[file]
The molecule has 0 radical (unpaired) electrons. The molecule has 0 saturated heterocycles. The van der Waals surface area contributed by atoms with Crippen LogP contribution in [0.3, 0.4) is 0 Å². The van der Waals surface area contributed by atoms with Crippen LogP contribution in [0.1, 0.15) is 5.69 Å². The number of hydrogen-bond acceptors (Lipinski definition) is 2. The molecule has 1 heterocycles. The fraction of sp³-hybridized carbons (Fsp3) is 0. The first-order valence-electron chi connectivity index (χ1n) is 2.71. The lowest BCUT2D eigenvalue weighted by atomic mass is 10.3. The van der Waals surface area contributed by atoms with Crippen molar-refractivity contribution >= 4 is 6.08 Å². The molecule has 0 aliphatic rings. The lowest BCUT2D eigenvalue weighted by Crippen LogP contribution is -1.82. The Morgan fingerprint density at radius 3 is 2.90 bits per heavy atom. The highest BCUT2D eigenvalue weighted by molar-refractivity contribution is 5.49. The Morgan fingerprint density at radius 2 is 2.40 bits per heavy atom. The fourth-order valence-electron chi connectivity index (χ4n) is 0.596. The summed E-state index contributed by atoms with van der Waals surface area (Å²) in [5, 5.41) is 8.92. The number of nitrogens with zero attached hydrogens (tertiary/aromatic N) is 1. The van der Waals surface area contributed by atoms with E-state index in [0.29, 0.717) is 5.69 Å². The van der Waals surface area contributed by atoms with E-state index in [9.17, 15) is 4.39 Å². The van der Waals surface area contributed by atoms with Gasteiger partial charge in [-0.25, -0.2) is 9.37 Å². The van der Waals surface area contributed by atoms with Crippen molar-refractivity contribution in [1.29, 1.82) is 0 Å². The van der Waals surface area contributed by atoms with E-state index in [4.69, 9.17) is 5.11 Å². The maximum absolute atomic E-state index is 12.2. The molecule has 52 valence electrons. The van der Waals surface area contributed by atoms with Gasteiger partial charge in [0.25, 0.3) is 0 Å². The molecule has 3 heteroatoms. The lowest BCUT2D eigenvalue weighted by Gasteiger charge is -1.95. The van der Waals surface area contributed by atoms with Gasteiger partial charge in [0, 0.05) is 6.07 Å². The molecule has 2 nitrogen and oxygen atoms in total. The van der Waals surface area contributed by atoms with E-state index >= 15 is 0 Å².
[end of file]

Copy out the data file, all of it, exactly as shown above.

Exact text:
The molecule has 0 radical (unpaired) electrons. The molecule has 0 saturated heterocycles. The van der Waals surface area contributed by atoms with Crippen LogP contribution in [0.3, 0.4) is 0 Å². The van der Waals surface area contributed by atoms with Crippen LogP contribution in [0.1, 0.15) is 5.69 Å². The number of hydrogen-bond acceptors (Lipinski definition) is 2. The molecule has 1 heterocycles. The fraction of sp³-hybridized carbons (Fsp3) is 0. The first-order valence-electron chi connectivity index (χ1n) is 2.71. The lowest BCUT2D eigenvalue weighted by atomic mass is 10.3. The van der Waals surface area contributed by atoms with Crippen molar-refractivity contribution >= 4 is 6.08 Å². The molecule has 0 aliphatic rings. The lowest BCUT2D eigenvalue weighted by Crippen LogP contribution is -1.82. The Morgan fingerprint density at radius 3 is 2.90 bits per heavy atom. The highest BCUT2D eigenvalue weighted by molar-refractivity contribution is 5.49. The Morgan fingerprint density at radius 2 is 2.40 bits per heavy atom. The fourth-order valence-electron chi connectivity index (χ4n) is 0.596. The summed E-state index contributed by atoms with van der Waals surface area (Å²) in [5, 5.41) is 8.92. The number of nitrogens with zero attached hydrogens (tertiary/aromatic N) is 1. The van der Waals surface area contributed by atoms with E-state index in [0.29, 0.717) is 5.69 Å². The van der Waals surface area contributed by atoms with E-state index in [9.17, 15) is 4.39 Å². The van der Waals surface area contributed by atoms with Gasteiger partial charge in [-0.25, -0.2) is 9.37 Å². The van der Waals surface area contributed by atoms with Crippen molar-refractivity contribution in [1.29, 1.82) is 0 Å². The van der Waals surface area contributed by atoms with E-state index in [4.69, 9.17) is 5.11 Å². The maximum absolute atomic E-state index is 12.2. The molecule has 52 valence electrons. The van der Waals surface area contributed by atoms with Gasteiger partial charge in [0.25, 0.3) is 0 Å². The molecule has 3 heteroatoms. The lowest BCUT2D eigenvalue weighted by Gasteiger charge is -1.95. The van der Waals surface area contributed by atoms with Gasteiger partial charge in [0, 0.05) is 6.07 Å². The molecule has 2 nitrogen and oxygen atoms in total. The van der Waals surface area contributed by atoms with E-state index >= 15 is 0 Å².